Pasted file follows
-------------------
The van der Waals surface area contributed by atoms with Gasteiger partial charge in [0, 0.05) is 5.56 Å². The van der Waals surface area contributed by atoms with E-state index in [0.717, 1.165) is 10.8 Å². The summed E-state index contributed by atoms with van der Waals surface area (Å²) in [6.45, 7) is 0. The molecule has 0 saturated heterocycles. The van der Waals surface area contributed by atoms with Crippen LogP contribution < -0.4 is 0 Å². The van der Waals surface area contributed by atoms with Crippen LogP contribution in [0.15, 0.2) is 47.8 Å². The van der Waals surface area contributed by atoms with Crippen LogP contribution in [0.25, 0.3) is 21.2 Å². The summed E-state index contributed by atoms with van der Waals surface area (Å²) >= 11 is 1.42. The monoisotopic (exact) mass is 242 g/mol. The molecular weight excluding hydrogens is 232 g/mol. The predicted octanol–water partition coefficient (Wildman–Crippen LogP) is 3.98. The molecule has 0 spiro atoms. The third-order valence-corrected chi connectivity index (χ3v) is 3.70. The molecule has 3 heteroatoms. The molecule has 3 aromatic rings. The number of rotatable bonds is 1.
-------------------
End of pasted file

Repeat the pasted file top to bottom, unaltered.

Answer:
The van der Waals surface area contributed by atoms with Gasteiger partial charge in [0, 0.05) is 5.56 Å². The van der Waals surface area contributed by atoms with E-state index in [0.717, 1.165) is 10.8 Å². The summed E-state index contributed by atoms with van der Waals surface area (Å²) in [6.45, 7) is 0. The molecule has 0 saturated heterocycles. The van der Waals surface area contributed by atoms with Crippen LogP contribution < -0.4 is 0 Å². The van der Waals surface area contributed by atoms with Crippen LogP contribution in [0.15, 0.2) is 47.8 Å². The van der Waals surface area contributed by atoms with Crippen LogP contribution in [0.25, 0.3) is 21.2 Å². The summed E-state index contributed by atoms with van der Waals surface area (Å²) >= 11 is 1.42. The monoisotopic (exact) mass is 242 g/mol. The molecular weight excluding hydrogens is 232 g/mol. The predicted octanol–water partition coefficient (Wildman–Crippen LogP) is 3.98. The molecule has 0 spiro atoms. The third-order valence-corrected chi connectivity index (χ3v) is 3.70. The molecule has 3 heteroatoms. The molecule has 3 aromatic rings. The number of rotatable bonds is 1.